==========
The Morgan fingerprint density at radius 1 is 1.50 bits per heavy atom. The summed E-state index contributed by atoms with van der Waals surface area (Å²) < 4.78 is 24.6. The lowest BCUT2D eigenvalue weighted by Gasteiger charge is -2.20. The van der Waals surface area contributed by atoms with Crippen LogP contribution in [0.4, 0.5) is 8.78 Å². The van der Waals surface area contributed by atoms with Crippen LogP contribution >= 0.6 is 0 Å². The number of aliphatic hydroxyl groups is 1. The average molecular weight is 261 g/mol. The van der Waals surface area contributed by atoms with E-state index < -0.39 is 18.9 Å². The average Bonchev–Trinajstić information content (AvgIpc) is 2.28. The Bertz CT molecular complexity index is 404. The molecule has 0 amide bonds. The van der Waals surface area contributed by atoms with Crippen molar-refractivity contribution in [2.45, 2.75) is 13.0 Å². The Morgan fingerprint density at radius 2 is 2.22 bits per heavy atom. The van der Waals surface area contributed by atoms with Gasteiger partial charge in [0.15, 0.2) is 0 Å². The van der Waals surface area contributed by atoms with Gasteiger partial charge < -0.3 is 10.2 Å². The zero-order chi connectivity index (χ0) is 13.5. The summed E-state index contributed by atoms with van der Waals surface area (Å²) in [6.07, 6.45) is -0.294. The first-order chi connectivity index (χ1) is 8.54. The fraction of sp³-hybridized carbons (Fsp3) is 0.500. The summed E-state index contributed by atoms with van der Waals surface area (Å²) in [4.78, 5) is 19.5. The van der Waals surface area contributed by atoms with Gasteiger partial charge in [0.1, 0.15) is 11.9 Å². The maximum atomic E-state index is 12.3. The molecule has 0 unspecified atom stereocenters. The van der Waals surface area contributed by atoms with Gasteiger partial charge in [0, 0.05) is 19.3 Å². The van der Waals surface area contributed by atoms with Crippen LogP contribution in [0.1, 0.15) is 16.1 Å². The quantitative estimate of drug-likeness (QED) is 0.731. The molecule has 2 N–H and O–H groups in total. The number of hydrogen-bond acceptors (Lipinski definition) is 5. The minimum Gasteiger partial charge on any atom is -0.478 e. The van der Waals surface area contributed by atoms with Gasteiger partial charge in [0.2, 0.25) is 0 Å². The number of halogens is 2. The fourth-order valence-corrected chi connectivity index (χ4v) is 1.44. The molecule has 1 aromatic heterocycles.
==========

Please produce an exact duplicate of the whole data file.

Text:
The Morgan fingerprint density at radius 1 is 1.50 bits per heavy atom. The summed E-state index contributed by atoms with van der Waals surface area (Å²) < 4.78 is 24.6. The lowest BCUT2D eigenvalue weighted by Gasteiger charge is -2.20. The van der Waals surface area contributed by atoms with Crippen LogP contribution in [0.4, 0.5) is 8.78 Å². The van der Waals surface area contributed by atoms with Crippen LogP contribution >= 0.6 is 0 Å². The number of aliphatic hydroxyl groups is 1. The average molecular weight is 261 g/mol. The van der Waals surface area contributed by atoms with E-state index < -0.39 is 18.9 Å². The average Bonchev–Trinajstić information content (AvgIpc) is 2.28. The Bertz CT molecular complexity index is 404. The molecule has 0 amide bonds. The van der Waals surface area contributed by atoms with Crippen molar-refractivity contribution in [2.45, 2.75) is 13.0 Å². The Morgan fingerprint density at radius 2 is 2.22 bits per heavy atom. The van der Waals surface area contributed by atoms with Gasteiger partial charge in [0.15, 0.2) is 0 Å². The van der Waals surface area contributed by atoms with Gasteiger partial charge < -0.3 is 10.2 Å². The zero-order chi connectivity index (χ0) is 13.5. The summed E-state index contributed by atoms with van der Waals surface area (Å²) in [6.07, 6.45) is -0.294. The first-order chi connectivity index (χ1) is 8.54. The fraction of sp³-hybridized carbons (Fsp3) is 0.500. The summed E-state index contributed by atoms with van der Waals surface area (Å²) in [4.78, 5) is 19.5. The van der Waals surface area contributed by atoms with Gasteiger partial charge in [0.1, 0.15) is 11.9 Å². The maximum atomic E-state index is 12.3. The molecule has 0 unspecified atom stereocenters. The van der Waals surface area contributed by atoms with Gasteiger partial charge in [0, 0.05) is 19.3 Å². The van der Waals surface area contributed by atoms with Crippen LogP contribution in [0.1, 0.15) is 16.1 Å². The quantitative estimate of drug-likeness (QED) is 0.731. The molecule has 2 N–H and O–H groups in total. The number of hydrogen-bond acceptors (Lipinski definition) is 5. The minimum Gasteiger partial charge on any atom is -0.478 e. The van der Waals surface area contributed by atoms with Gasteiger partial charge in [0.2, 0.25) is 0 Å². The number of halogens is 2. The fourth-order valence-corrected chi connectivity index (χ4v) is 1.44. The molecule has 1 aromatic heterocycles.